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EAST LANSING, Mich. — After another missed opportunity on the rugged Big Ten Conference road, reality is starting to set in: Time is running out on Iowa’s basketball season.

The young Hawkeyes weren’t predicted to or expected to make the NCAA Tournament this season. And they’re not totally dead yet.

But with Saturday night’s 77-66 loss to Michigan State here at the Breslin Center in the books — three days after a double-overtime heartbreaker mired in controversy at top-25 RPI Minnesota — only one hand is needed to count the number of regular-season games remaining.

“We’ve got five games left. We needed that Minnesota game. We thought we had it,” senior Peter Jok said after being held to 13 points on 2 of 11 shooting Saturday. “But it is what it is. We thought we were going to get tonight; we needed tonight, too.”

Jok, hoping to become the first Hawkeye since Roy Marble, Ed Horton and B.J. Armstrong (1986-89) to play in four straight NCAA Tournaments, is absolutely right.

The Hawkeyes, who slumped to 14-12 overall and 6-7 in conference play, truly needed this one.

And, for much of the game, they did almost everything they needed to do to win it.

They forced 21 Michigan State turnovers.

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The Iowa coach speaks after a 77-66 loss.

They rode strong bench play to take a 32-31 halftime lead.

But … it’s hard to overcome two straight hours of cold shooting.

Iowa finished with its worst 3-point accuracy in a game this season: 4-for-21, for 19 percent.

Oof.

The starting backcourt of Jok, Isaiah Moss and Jordan Bohannon — who combined for 59 points at Minnesota — went 0-for-12 from 3-point range here.

And guard Brady Ellingson, a recent revelation and the Big Ten’s leader in 3-point accuracy, went 0-for-2 in 10 minutes.

“It’s difficult on the road when we make only four threes,” said Nicholas Baer, who had three of them, “and none of our guards can knock any down.”

Like I said, a missed opportunity.

If Bohannon, the reigning Big Ten freshman of the week after going 9-for-13 from 3-point range in two wins, makes even two of his six 3-point attempts, Iowa’s right there. The point guard was 0-for-8 overall with no points and one assist.

“I haven’t seen him go 0-for-8, ever,” Fran McCaffery said. “It’s one of those nights for him. I told him to keep shooting; he did.”

Michigan State (15-10, 7-5 Big Ten) was vulnerable, even here. A young team that was fresh off a 29-point loss at rival Michigan was playing clunky basketball.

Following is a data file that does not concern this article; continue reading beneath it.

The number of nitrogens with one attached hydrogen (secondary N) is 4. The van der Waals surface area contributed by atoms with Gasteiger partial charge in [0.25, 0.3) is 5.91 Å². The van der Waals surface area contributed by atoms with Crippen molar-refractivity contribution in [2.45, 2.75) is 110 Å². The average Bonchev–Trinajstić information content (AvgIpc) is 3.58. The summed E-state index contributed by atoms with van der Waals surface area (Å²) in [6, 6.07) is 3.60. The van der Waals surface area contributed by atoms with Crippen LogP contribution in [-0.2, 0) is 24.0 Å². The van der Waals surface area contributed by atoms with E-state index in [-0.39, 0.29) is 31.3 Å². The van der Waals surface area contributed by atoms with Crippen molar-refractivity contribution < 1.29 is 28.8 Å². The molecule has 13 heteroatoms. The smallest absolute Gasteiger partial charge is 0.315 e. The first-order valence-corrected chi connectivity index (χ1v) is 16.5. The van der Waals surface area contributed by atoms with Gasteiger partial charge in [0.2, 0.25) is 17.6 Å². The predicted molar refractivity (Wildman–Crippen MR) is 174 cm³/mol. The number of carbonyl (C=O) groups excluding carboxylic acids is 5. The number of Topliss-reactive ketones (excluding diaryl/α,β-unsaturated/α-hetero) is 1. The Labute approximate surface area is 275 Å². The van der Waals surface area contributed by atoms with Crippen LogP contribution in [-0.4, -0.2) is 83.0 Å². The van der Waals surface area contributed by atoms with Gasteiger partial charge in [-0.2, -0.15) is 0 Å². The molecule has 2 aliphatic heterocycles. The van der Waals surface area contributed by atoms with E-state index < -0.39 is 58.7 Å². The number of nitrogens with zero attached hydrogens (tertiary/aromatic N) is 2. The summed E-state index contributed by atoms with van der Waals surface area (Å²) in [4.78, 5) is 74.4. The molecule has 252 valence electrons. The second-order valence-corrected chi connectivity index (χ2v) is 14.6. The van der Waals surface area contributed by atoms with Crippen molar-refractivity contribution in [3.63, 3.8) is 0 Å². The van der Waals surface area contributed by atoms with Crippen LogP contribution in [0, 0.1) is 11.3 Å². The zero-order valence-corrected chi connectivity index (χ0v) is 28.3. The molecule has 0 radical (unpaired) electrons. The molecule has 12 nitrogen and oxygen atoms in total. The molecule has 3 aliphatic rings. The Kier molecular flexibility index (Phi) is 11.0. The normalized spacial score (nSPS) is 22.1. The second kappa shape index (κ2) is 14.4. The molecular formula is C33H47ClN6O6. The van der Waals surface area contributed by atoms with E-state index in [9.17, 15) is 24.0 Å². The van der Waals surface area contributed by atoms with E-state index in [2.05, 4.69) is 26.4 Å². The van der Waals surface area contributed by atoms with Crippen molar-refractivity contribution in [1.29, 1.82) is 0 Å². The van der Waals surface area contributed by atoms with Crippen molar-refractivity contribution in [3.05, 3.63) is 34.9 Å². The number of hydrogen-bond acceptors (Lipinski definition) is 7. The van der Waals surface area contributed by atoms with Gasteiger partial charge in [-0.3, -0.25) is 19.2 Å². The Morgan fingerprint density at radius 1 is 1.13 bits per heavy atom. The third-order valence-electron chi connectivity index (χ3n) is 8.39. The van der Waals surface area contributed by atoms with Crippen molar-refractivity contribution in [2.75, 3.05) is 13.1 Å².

“There is no way on God’s green Earth that a team can turn over 21 (times and win),” Michigan State coach Tom Izzo conceded. “That’s like six interceptions in football, with 15 penalties.”

Yet, in a 30-second flurry, everything seemed to change.

After Ryan Kriener’s putback got Iowa within 48-44 with 12:44 left, the Spartans’ Nick Ward raced up the court to answer with a layup 8 seconds later.

Baer, trying to beat Michigan State down the floor just as quickly, drove to the hoop and was whistled for a charging call that got McCaffery hot.

That revved-up the crowd of 14,797, which chanted “Throw a chair” at McCaffery after the Iowa coach's infamous 2012 incident here, got even louder as Alvin Ellis III buried a 3-pointer.

Just like that, in a back-and-forth game with 15 lead changes, the Spartans were up nine, 53-44.

Nine would become 12; 12 became 14.

The Hawkeyes couldn’t recover.

“When the crowd gets into it, you get a little rattled,” freshman forward Cordell Pemsl said. “You try not to, but sometimes you just can’t help it. And we were missing shots on top of that.”

And now Iowa’s path seems to be very, very narrow to get to the NCAA Tournament. It’s a selection process that values good road wins, and Iowa has none of those with 84 percent of the regular season complete.

Its only road win of the season was at last-place Rutgers.

Iowa was so close at Nebraska. So close at Minnesota. And now Sparty.

This is a pretty good Hawkeye team that is probably better than its record indicates.

“We’re doing some good things," McCaffery said. "We have to play better."

Now, the Hawkeyes' only two road games left are against the league's leading two teams: Maryland (Feb. 25) and Wisconsin (March 2).

(Hey, at least there’s opportunity.)

It's safe to say Iowa now has two paths of getting to the NCAA Tournament.

One, it could put together a run and win the Big Ten Tournament in Washington, D.C. in early March for the league’s automatic bid.

Two, it could run the table the rest of the regular season: Sweep both those challenging road games and sweep the home schedule vs. Illinois, Indiana and Penn State.

Both are low-percentage options, which was determined with a two-loss week on the road.

“In this stage, you can’t doubt yourself,” Jok said. “It’s time to turn it on. You’ve got to give it your all the next five games, then (in) the Big Ten tournament.”

Hawkeyes columnist Chad Leistikow has covered sports for 22 years with The Des Moines Register, USA TODAY and Iowa City Press-Citizen. Follow @ChadLeistikow on Twitter.

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